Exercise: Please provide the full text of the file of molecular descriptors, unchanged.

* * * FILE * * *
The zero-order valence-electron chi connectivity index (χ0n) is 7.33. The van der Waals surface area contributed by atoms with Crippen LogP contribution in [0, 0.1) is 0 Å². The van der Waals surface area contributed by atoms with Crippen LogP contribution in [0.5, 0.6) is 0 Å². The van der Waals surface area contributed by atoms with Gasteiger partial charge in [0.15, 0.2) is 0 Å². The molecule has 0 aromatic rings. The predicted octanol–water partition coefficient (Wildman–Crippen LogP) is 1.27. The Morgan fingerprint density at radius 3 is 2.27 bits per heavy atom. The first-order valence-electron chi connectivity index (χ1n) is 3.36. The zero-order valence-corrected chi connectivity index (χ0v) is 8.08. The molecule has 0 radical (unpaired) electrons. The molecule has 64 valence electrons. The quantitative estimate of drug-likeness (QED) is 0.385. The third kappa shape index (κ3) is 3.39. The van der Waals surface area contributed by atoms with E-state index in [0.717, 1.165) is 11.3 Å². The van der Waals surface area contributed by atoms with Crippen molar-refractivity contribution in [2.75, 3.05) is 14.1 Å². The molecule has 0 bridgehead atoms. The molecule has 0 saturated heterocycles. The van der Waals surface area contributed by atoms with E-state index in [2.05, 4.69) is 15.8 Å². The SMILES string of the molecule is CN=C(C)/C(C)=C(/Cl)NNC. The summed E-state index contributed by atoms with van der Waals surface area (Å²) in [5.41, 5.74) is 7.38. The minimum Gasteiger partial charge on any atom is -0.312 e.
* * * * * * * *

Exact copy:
The zero-order valence-electron chi connectivity index (χ0n) is 7.33. The van der Waals surface area contributed by atoms with Crippen LogP contribution in [0, 0.1) is 0 Å². The van der Waals surface area contributed by atoms with Crippen LogP contribution in [0.5, 0.6) is 0 Å². The van der Waals surface area contributed by atoms with Gasteiger partial charge in [0.15, 0.2) is 0 Å². The molecule has 0 aromatic rings. The predicted octanol–water partition coefficient (Wildman–Crippen LogP) is 1.27. The Morgan fingerprint density at radius 3 is 2.27 bits per heavy atom. The first-order valence-electron chi connectivity index (χ1n) is 3.36. The zero-order valence-corrected chi connectivity index (χ0v) is 8.08. The molecule has 0 radical (unpaired) electrons. The molecule has 64 valence electrons. The quantitative estimate of drug-likeness (QED) is 0.385. The third kappa shape index (κ3) is 3.39. The van der Waals surface area contributed by atoms with E-state index in [0.717, 1.165) is 11.3 Å². The van der Waals surface area contributed by atoms with Crippen molar-refractivity contribution in [2.75, 3.05) is 14.1 Å². The molecule has 0 bridgehead atoms. The molecule has 0 saturated heterocycles. The van der Waals surface area contributed by atoms with E-state index in [2.05, 4.69) is 15.8 Å². The SMILES string of the molecule is CN=C(C)/C(C)=C(/Cl)NNC. The summed E-state index contributed by atoms with van der Waals surface area (Å²) in [5.41, 5.74) is 7.38. The minimum Gasteiger partial charge on any atom is -0.312 e.